Tuesday, July 3, 2007

The Mystery of Dancing Horses

by Julia Buckley
Someone sent me an e-mail with a link to this dancing horse. I was entranced. What a remarkable feat! I had never heard of horses being able to do this. Or had I?

Then I remembered the wonderful Mary Stewart novel called Airs Above the Ground, a title which describes the way that the world-famous Lippizaner Stallions seem to "fly" in the course of their show, and how they are trained to perform these airs above the ground as a part of their breeding. The horses are majestic, powerful, beautiful.

In the mystery, a woman goes to Austria pursuing something else, but ends up embroiled in a suspense story involving these stallions, her missing husband, and a seventeen-year-old boy named Timothy, who has unexpectedly accompanied her on the journey.

It's one of Stewart's later novels, and one of my favorites. Here's a description from Stewart's biographer, Lenemaja Freedman:

"Mary Stewart seems to love animals, and she obviously knows a great deal about horses and riding. This talent is apparent in The Ivy Tree in Annabel's ability to handle horses and is even more apparent in Stewart's choice of Austria and the Lippizan Stallions as the background for Airs Above the Ground (1965). Her visits to Vienna and to the Spanish Riding School were the inspiration for the plot . . . . Its protagonist is Vanessa March, a young veterinarian who has treated horses . . . ."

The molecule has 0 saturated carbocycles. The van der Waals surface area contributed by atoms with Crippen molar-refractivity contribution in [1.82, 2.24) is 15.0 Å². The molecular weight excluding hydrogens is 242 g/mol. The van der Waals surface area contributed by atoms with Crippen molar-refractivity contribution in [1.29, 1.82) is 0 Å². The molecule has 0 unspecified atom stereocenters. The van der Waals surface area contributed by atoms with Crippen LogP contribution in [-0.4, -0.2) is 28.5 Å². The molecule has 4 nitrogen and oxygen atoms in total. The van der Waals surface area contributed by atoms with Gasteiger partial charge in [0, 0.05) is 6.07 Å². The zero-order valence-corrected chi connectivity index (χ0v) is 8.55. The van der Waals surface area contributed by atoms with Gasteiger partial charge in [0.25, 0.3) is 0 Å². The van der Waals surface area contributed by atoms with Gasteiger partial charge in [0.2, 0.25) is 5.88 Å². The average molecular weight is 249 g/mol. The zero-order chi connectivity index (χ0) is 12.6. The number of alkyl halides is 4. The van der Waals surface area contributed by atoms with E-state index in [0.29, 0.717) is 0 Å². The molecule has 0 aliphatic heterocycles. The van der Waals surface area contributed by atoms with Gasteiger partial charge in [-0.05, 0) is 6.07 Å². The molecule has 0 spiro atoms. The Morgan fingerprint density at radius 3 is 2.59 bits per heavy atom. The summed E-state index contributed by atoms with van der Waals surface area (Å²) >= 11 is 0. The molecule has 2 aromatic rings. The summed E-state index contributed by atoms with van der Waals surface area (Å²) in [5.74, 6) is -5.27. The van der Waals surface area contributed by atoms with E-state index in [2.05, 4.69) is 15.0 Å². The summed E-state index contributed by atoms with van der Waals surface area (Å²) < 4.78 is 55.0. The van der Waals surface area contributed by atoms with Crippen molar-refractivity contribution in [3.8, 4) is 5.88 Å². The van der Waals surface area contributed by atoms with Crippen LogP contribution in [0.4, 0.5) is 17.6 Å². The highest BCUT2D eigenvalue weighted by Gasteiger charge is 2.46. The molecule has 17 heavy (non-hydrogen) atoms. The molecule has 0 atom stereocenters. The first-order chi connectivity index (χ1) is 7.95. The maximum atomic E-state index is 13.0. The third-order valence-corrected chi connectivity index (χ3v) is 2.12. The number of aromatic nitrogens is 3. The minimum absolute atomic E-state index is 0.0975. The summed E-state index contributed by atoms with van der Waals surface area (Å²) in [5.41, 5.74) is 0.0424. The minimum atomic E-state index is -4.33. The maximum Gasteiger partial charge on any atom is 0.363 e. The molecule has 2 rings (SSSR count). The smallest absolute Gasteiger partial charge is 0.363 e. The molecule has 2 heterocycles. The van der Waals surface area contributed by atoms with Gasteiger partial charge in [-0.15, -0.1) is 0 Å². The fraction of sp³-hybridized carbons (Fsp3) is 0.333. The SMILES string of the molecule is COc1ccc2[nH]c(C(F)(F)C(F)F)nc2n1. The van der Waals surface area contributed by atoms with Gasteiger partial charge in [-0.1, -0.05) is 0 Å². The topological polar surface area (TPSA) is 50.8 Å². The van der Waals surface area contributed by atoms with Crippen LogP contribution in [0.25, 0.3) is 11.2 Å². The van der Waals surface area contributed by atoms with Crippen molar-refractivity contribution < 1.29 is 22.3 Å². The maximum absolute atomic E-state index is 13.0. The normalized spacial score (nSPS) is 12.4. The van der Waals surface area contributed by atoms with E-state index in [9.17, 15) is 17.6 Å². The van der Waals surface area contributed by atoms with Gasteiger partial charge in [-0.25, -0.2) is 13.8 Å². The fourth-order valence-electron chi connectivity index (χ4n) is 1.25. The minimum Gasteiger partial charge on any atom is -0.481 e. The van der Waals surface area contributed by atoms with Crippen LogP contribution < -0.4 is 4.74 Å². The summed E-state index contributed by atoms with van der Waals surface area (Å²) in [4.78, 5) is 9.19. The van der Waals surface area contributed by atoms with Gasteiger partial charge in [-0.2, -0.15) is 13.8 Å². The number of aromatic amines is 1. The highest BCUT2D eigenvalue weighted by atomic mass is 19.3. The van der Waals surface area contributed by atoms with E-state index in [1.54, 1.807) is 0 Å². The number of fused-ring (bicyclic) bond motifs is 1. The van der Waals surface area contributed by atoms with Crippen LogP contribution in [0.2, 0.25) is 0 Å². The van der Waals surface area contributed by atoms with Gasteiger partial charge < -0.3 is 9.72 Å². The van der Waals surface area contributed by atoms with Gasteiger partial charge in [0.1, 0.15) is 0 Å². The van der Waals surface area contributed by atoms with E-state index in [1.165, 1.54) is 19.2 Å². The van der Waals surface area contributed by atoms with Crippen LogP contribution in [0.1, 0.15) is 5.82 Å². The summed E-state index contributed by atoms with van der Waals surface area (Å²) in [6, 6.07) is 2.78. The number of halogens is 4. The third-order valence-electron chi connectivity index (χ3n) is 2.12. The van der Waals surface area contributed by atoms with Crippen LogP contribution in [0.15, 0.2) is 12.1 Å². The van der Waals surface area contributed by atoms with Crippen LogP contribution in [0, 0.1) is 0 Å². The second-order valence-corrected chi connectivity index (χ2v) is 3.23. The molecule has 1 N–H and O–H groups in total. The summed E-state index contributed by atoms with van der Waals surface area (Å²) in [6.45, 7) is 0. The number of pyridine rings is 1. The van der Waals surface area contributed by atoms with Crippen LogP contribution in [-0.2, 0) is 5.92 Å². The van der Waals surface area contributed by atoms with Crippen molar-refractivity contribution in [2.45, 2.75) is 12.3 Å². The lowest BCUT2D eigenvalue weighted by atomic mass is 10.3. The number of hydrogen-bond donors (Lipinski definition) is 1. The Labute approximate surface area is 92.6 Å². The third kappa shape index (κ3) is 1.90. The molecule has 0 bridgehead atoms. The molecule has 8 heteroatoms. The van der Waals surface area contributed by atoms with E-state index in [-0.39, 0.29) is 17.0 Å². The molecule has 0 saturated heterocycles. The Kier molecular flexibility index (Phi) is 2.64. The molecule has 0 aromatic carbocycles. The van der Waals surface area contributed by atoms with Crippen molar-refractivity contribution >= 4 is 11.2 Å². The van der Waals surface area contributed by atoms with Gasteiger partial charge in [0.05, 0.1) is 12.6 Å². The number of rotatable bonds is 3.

If you haven't tried Mary Stewart, you should read Airs, especially if you like horses. If you've read her, this is a great book to rediscover on a summer evening.

And how about that dancing horse!



Anonymous said...

I love Mary Stewart's works. Unfortunately I haven't read her in years. Time for a trip to the library!

Elizabeth Zelvin said...

I loved Mary Stewart's books too. The Ivy Tree was one of my favorites. Thanks for the link to the video, Julia. I'd always wondered what the Lipizzaners looked like in performance. I confess it was a lot less like ballet and a lot more like tap dancing than I imagined. ;)

Julia Buckley said...

Actually, Liz, that's not a Lippizan Stallion. That horse is a mare, and she's just in a horse show. I only linked her to the stallions because they reminded me of those books. I think the Stallion show is very different.

Yeah, Lonnie, it will be worth the trip. :)

Joan Noble said...


My great-grandfather was a soldier in the Austian Lippazaner Army about 140 or so years ago. He rode one of those Percheron beauties.

Joan Noble